Updated from 5:06 p.m. EDT
Looks like the shop-at-home crowd isn't as deep-pocketed as some people hoped.
In the wake of Sept. 11's terrorist attacks, some investors hypothesized that shoppers avoiding the mall might goose sales at Internet retailers such as
. According to this thinking, outfits like Amazon and
could stand to be among the few beneficiaries of the attacks, which have devastated consumer businesses such as travel.
But that view was largely refuted Tuesday, at least in Amazon's case, when the online bookseller fell short of third-quarter sales expectations and trimmed fourth-quarter sales guidance. The company met third-quarter loss estimates and gingerly reaffirmed its limited profit outlook for the fourth quarter, but the stock slipped 7% in after-hours trading.
Most jarringly, Amazon said that sales in its core U.S. books, music and videos business -- its largest and only profitable business segment -- plunged 12% from a year ago. Slowing sales growth in that business has long been a concern, but most analysts and investors weren't counting on that business actually shrinking. To boost growth, the company vowed to cut prices on books.
Amazon reported $639 million in sales for the third quarter, lower than the $650 million Wall Street expected, according to Thomson Financial/First Call. Its pro forma loss per share, which excludes certain expenses, was 16 cents. This compares with $638 million in sales and a 25-cent loss in the same period a year ago.
Source: Amazon.com financials
Amazon was able to meet the earnings consensus despite falling short on sales because it reduced operating costs by 20%, the company said.
The company also gave fourth-quarter sales guidance that fell below the current consensus. Amazon said it expects sales of between $970 million and $1.07 billion, lower than the $1.1 billion expected by Wall Street analysts.
Source: Amazon.com financials
At the same time, Seattle-based Amazon reiterated its plans to break even on a pro forma basis for the first time in the fourth quarter, though the company hedged by noting that "there are no guarantees."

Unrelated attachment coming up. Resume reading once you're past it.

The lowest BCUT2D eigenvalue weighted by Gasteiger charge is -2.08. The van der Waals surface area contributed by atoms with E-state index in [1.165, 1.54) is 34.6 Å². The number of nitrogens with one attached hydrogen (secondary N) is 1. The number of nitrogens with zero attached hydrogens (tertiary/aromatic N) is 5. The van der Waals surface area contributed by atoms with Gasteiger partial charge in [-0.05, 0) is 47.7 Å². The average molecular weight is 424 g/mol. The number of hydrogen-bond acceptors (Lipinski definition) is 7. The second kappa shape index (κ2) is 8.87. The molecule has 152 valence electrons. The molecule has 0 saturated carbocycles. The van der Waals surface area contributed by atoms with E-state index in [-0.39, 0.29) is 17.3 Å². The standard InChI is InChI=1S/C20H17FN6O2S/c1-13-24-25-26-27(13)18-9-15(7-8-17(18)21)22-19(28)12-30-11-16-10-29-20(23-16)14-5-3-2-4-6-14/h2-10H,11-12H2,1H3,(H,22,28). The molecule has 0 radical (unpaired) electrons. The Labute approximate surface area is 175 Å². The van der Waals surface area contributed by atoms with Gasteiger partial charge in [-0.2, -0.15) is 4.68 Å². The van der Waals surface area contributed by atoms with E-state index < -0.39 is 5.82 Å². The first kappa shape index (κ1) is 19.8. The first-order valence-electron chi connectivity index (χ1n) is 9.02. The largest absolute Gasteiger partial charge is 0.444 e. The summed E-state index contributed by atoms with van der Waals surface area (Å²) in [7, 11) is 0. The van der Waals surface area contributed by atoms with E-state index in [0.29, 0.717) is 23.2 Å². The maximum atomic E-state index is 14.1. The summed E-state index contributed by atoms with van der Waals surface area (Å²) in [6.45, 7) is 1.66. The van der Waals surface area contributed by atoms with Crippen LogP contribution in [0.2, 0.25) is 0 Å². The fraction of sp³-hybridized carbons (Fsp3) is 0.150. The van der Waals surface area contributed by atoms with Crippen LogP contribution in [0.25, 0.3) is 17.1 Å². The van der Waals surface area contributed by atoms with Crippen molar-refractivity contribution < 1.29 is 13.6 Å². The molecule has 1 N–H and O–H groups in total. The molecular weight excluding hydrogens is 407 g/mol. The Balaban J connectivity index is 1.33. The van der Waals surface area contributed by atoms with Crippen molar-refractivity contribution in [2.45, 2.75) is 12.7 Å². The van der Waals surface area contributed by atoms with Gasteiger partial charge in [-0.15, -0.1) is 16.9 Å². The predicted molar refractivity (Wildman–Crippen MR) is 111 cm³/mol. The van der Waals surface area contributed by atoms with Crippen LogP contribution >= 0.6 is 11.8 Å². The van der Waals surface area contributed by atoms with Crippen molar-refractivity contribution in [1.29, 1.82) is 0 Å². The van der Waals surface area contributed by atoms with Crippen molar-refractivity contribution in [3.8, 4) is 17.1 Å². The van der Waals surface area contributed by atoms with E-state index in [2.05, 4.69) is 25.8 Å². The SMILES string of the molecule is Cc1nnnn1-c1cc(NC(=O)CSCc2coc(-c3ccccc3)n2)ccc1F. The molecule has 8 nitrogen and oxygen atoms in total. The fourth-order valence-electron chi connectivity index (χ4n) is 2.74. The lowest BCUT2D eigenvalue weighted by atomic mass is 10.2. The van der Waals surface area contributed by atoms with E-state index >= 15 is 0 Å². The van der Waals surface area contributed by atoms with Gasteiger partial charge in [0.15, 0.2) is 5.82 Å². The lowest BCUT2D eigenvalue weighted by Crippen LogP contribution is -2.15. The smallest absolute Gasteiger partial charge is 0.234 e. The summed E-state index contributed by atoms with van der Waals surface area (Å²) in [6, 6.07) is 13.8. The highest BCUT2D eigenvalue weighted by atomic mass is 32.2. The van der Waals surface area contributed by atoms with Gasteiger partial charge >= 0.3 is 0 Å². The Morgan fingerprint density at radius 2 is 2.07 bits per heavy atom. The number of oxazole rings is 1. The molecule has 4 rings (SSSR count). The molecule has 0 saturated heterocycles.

Despite Amazon's generally weak results, however, there was good news for investors: Score one for comScore.
The research firm, which offers investor a much-needed window into Amazon's business trends, nailed the company's third-quarter sales figures. The results are notable because Amazon, unlike many bricks-and-mortal retailers, doesn't provide weekly or monthly sales estimates that investors can use to gauge larger selling trends.
comScore directly tracks Amazon's U.S. sales. Chairman Gian Fulgoni points out that Amazon's third-quarter domestic sales of $454.5 million nearly matchedr comScore's estimate of $455 million. Over all, comScore predicted just over $630 million in sales, compared with the actual figure of $639 million.
comScore proved far more accurate than Compete, a Boston-based firm that
boldly predicted more than $700 million in quarterly sales. In doing so it struck a far more bullish pose than Wall Street analysts.
comScore hadn't previously made its estimates available to the press, revealing them only to clients. But this summer the firm began breaking with that policy, telling a number of news organizations that it expected Amazon to fall short of the consensus. comScore also published an estimate in July predicting Amazon's third-quarter sales would be weak.
In the long-running battle for information about a widely followed investment such as Amazon, every little morsel is a victory.